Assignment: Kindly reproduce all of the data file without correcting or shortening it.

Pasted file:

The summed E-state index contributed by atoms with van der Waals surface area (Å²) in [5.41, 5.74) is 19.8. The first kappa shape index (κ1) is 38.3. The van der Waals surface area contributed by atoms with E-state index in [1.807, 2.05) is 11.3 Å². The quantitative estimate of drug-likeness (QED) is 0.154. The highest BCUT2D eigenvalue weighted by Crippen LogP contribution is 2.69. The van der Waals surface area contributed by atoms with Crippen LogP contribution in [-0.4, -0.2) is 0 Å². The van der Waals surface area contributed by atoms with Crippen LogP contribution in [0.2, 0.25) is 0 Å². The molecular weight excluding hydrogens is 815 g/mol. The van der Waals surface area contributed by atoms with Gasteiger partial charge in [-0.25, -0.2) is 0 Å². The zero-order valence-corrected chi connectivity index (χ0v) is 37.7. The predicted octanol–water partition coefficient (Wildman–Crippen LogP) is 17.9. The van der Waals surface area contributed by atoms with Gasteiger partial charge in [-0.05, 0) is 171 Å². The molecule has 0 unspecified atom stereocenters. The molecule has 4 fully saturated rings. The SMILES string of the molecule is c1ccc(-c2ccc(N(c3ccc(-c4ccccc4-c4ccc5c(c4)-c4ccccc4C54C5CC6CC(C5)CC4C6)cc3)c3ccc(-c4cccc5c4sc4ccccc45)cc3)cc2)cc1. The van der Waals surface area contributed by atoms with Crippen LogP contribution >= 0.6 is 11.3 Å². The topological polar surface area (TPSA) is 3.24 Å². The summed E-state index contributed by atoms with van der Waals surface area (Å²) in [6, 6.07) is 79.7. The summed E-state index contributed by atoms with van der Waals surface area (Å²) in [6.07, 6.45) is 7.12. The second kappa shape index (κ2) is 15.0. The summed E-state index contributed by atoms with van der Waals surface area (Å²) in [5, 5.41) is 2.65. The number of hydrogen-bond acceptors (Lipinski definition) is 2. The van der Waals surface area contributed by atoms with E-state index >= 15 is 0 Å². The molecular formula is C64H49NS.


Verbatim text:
The summed E-state index contributed by atoms with van der Waals surface area (Å²) in [5.41, 5.74) is 19.8. The first kappa shape index (κ1) is 38.3. The van der Waals surface area contributed by atoms with E-state index in [1.807, 2.05) is 11.3 Å². The quantitative estimate of drug-likeness (QED) is 0.154. The highest BCUT2D eigenvalue weighted by Crippen LogP contribution is 2.69. The van der Waals surface area contributed by atoms with Crippen LogP contribution in [-0.4, -0.2) is 0 Å². The van der Waals surface area contributed by atoms with Crippen LogP contribution in [0.2, 0.25) is 0 Å². The molecular weight excluding hydrogens is 815 g/mol. The van der Waals surface area contributed by atoms with Gasteiger partial charge in [-0.25, -0.2) is 0 Å². The zero-order valence-corrected chi connectivity index (χ0v) is 37.7. The predicted octanol–water partition coefficient (Wildman–Crippen LogP) is 17.9. The van der Waals surface area contributed by atoms with Gasteiger partial charge in [-0.05, 0) is 171 Å². The molecule has 0 unspecified atom stereocenters. The molecule has 4 fully saturated rings. The SMILES string of the molecule is c1ccc(-c2ccc(N(c3ccc(-c4ccccc4-c4ccc5c(c4)-c4ccccc4C54C5CC6CC(C5)CC4C6)cc3)c3ccc(-c4cccc5c4sc4ccccc45)cc3)cc2)cc1. The van der Waals surface area contributed by atoms with Crippen LogP contribution >= 0.6 is 11.3 Å². The topological polar surface area (TPSA) is 3.24 Å². The summed E-state index contributed by atoms with van der Waals surface area (Å²) in [6, 6.07) is 79.7. The summed E-state index contributed by atoms with van der Waals surface area (Å²) in [6.07, 6.45) is 7.12. The second kappa shape index (κ2) is 15.0. The summed E-state index contributed by atoms with van der Waals surface area (Å²) in [5, 5.41) is 2.65. The number of hydrogen-bond acceptors (Lipinski definition) is 2. The van der Waals surface area contributed by atoms with E-state index >= 15 is 0 Å². The molecular formula is C64H49NS.